Tuesday, September 27, 2016

Fun With Plastic Pellets & Creative Paperclay®

I played with Plastic Modeling Pellets when I wrote my book on Mixed Media in Clay (which has a whole chapter on paper clay). Fun stuff. When Creative Paperclay® sent me some, I had to experiment with it.


Plastic Modeling Pellets 
Creative Paperclay® slurry
Acrylic paint
Rubber Stamp
Hot water
PAM cooking spray

Hot water makes the plastic pellets moldable. Although you can heat water in a pan or in skillet, I usually just microwave a cup of water until it bubbles. Note that the steam greyed out my photograph. The pellets go into the hot water white and hard then become transparent and clump together. At this time take it out of the water to mold. It may be very hot. If it is, let it cool down enough to touch.

I placed it on a rubber stamp that sprayed with PAM. I was using it as a cheap mold release. It is not necessary on rubber but makes the release of the plastic easier.

As it cools down it will become white again. At this point, you can remove it from the stamp. If you don't like the design, just reheat it and start again.

My first experiment was to do apply a wash of irridescent Bronze paint. This color will separate when used as a wash and leave green areas.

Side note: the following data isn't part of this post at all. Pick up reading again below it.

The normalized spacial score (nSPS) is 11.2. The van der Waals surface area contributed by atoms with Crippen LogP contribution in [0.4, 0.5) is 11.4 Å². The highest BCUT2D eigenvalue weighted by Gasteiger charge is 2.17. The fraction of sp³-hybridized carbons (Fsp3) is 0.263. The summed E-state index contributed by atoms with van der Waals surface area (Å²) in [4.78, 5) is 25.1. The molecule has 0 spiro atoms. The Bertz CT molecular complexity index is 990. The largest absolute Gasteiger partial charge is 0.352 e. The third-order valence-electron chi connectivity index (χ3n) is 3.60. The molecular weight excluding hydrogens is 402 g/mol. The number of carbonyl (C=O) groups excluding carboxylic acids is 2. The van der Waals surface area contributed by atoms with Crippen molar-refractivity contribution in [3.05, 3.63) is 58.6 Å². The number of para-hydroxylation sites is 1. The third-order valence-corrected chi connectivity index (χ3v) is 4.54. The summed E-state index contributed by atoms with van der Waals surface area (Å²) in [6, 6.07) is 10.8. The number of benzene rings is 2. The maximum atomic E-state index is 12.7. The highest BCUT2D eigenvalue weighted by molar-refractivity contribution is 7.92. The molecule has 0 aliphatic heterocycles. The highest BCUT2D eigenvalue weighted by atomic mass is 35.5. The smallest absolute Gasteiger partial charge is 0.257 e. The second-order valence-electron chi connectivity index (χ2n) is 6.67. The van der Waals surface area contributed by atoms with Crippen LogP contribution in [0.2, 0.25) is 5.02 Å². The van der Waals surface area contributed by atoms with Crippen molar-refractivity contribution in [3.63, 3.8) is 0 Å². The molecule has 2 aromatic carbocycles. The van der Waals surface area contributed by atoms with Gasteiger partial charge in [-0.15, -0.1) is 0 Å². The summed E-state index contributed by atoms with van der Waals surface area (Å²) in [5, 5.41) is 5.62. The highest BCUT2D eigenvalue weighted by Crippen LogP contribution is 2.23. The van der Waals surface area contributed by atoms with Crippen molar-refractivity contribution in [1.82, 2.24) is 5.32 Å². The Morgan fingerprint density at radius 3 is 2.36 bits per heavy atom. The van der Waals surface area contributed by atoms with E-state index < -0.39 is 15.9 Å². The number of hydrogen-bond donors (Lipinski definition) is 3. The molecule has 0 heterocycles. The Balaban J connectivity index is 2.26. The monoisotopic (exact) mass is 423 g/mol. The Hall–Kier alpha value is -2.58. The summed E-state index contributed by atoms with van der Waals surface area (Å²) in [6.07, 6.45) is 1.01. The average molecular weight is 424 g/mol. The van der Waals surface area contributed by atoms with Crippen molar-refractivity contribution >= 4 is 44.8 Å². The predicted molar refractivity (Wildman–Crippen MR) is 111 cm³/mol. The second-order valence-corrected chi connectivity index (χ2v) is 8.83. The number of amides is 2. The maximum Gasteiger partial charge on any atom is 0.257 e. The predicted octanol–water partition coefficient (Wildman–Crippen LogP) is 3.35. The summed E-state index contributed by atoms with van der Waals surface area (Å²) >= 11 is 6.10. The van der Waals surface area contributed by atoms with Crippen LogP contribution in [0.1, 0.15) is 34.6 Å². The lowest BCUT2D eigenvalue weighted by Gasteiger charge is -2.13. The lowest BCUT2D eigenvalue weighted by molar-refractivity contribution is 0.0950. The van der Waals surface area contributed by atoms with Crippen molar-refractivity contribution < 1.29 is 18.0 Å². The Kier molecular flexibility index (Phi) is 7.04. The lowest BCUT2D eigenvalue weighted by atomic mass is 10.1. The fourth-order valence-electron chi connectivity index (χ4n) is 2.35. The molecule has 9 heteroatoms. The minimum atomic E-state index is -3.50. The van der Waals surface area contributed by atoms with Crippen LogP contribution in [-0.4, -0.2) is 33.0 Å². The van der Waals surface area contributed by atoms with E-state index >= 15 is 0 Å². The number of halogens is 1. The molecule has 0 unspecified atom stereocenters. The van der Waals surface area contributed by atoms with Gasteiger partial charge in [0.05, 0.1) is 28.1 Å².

If we stamp with the original rubber stamp we would get a debossed look. We did that to the plastic so when stamped into paper clay we get the look of the original rubber stamp  Got that? One is embossed and the other is debossed.

Then I made a colored paper clay slurry and applied it to the painted cast plastic.

I wiped off the excess with a damp paper towel so that the pattern showed. When this is dry, I will cut it with my table saw into a shape to put into my art.

I love the process and playing.

Dream in Color

Tuesday, September 13, 2016

Making a Romantic Focal Point

I love using Creative Paperclay® to make a statement in my paintings. I am also fascinated by the lover's eye artwork that was popular in the late 1700's. Eye miniatures are believed to have originated when the Prince of Wales (later George IV) felt the need to send the widow Maria Fitzherbert a token of his love. This gesture and the romance that went with it was frowned upon by the court, so a miniaturist was employed to paint only the eye and thereby preserve anonymity and decorum. This theme allowed me to create a very decorated piece.

Creative Paperclay®
Acrylic paint
A painted base
Glass eye

 I started by applying clay to my substrate. I rolled it flat with a brayer before adding the texture with a rubber stamp and trimming the shape. I went back in with a clay shaper to add texture to the flames.

When the clay was semi-dry, I added the glass eye in a decorative shape after smoothing it with water.

Once dry, I coated it with matte medium and painted it with acrylic paints.

Do you have someone to send a lover's eye to?

Dream in Color!